Uses of hemp

Hemp can be used to make over 25,000 different products.  These include things like clothing, shoes, diapers, rope, canvas, cellophane, paints, biodegradable plastics, paper, fiberboard, building materials (hempcrete), food (milk, protein powder, hemp juice and hemp oil), cosmetics, carpets, insulation, cars, batteries and biofuel.

Most products made from hemp are superior alternatives to their less environmentally friendly counterparts.  Hemp produces far more paper per acre than trees, and produces twice as much fibre per acre as cotton.  The use of hemp dates back over 10,000 years.

Environmental Benefits:

  • Hemp thrives in adverse soil conditions.
  • Its deep roots help to prevent soil erosion.
  • Hemp is the perfect carbon sink. It absorbs more CO2 per hectare annually than commercial forestry.  One hectare of industrial hemp can absorb approximately 15 tonnes of CO2.
  • Hemp helps heal the land and was used to clean up the nuclear spill in Chernobyl, Russia.
  • Hemp can be grown organically. Fibres are hand stripped from the stem – thereby avoiding big factories with smoke stacks and hazardous chemicals.
  • Building materials made from hemp can be used as a substitute for wood. Using hemp-based building materials could reduce building costs and save millions of trees.  The hemp based products are also stronger than their wood-based counterparts.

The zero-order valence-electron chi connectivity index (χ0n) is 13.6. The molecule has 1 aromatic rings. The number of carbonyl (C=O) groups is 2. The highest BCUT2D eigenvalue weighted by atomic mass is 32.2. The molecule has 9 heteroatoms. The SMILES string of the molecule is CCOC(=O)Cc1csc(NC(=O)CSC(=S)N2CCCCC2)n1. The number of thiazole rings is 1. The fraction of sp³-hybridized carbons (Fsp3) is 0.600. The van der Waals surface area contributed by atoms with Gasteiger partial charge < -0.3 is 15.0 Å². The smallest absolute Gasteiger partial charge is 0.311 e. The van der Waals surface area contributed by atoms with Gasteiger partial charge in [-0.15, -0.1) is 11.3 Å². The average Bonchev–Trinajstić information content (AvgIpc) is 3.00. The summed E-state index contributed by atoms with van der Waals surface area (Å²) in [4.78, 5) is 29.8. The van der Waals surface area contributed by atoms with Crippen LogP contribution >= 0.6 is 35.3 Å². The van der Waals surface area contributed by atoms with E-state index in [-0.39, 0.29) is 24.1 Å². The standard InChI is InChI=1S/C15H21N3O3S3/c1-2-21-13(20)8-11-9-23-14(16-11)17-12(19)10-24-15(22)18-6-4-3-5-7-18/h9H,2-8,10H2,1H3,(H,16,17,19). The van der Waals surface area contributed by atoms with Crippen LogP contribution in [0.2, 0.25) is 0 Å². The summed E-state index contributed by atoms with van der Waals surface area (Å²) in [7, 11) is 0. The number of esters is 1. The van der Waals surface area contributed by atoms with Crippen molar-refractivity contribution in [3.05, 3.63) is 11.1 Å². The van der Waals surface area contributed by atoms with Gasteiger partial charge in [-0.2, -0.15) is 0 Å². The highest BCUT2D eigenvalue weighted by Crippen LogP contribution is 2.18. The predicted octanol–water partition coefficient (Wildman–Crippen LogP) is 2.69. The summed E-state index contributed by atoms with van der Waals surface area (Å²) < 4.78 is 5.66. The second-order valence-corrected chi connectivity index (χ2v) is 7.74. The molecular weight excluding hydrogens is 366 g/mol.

History of hemp growing in Ireland

Hemp was grown extensively throughout Ireland to make rope, sail canvas, fabric and textiles.   It has a texture similar to linen and was used along with flax to make fabric.  At the height of the linen industry spinning mills were located across Ireland.   In Ulster the linen industry was still thriving until recent times.  In 1866 a pamphlet was produced by George Sigerson which argued that hemp had the ability to revolutionise the Irish economy (source: https://www.hempcooperativeireland.com/our-impact/)

Current state of the hemp industry in Ireland

In 2017 17 licences were issued to grow 76.45 hectares (188.9 acres) of hemp.   In 2018 24 licences were issued to grow 229.83 hectares (567 acres) of hemp.  A number of established hemp companies such as Kama Hemp and Celtic Wind Crops are currently expanding their operations.  More information can be found at the recently formed Hemp Co-operative Ireland.

Ideal soil and climate conditions for hemp


Industrial hemp can be grown on a wide variety of soil types.  A deep, well-aerated soil with a pH of 6 or greater is preferred, along with good moisture and nutrient holding capacity.  Poorly drained soils are not recommended.  Hemp is sensitive to flooding and soil compaction.


Hemp prefers a mild climate, humid atmosphere, and a rainfall of at least 25-30 inches per year. Good soil moisture is required for seed germination and until the young plants are well established.

Weeds and Fertilizers:

Due to its dense canopy of leaves weeds are almost eradicated, thereby eradicating the need for pesticides or agricultural chemicals.


Hemp grows to between 1.8 and 4.5 metres tall in four to five months.  It is a hardy, tolerant, annual plant, and consistently produces high yields.

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